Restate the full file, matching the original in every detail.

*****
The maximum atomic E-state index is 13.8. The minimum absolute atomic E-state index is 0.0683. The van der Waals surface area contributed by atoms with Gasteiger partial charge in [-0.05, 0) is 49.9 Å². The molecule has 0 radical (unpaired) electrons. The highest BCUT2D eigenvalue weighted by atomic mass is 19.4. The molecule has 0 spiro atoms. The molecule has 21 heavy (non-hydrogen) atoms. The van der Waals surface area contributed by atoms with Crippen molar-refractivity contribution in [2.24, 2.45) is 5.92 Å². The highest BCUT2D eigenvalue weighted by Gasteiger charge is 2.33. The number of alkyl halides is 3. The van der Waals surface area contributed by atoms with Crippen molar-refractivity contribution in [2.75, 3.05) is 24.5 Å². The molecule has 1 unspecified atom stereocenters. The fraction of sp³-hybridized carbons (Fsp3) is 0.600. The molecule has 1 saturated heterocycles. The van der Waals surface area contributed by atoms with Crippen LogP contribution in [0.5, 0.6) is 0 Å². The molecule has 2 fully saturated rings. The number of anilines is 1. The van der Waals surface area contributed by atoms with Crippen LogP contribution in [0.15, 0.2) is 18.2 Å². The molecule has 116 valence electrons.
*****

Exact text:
The maximum atomic E-state index is 13.8. The minimum absolute atomic E-state index is 0.0683. The van der Waals surface area contributed by atoms with Gasteiger partial charge in [-0.05, 0) is 49.9 Å². The molecule has 0 radical (unpaired) electrons. The highest BCUT2D eigenvalue weighted by atomic mass is 19.4. The molecule has 0 spiro atoms. The molecule has 21 heavy (non-hydrogen) atoms. The van der Waals surface area contributed by atoms with Crippen molar-refractivity contribution in [2.24, 2.45) is 5.92 Å². The highest BCUT2D eigenvalue weighted by Gasteiger charge is 2.33. The number of alkyl halides is 3. The van der Waals surface area contributed by atoms with Crippen molar-refractivity contribution in [2.75, 3.05) is 24.5 Å². The molecule has 1 unspecified atom stereocenters. The fraction of sp³-hybridized carbons (Fsp3) is 0.600. The molecule has 1 saturated heterocycles. The van der Waals surface area contributed by atoms with Crippen LogP contribution in [0.5, 0.6) is 0 Å². The molecule has 2 fully saturated rings. The number of anilines is 1. The van der Waals surface area contributed by atoms with Crippen LogP contribution in [0.15, 0.2) is 18.2 Å². The molecule has 116 valence electrons.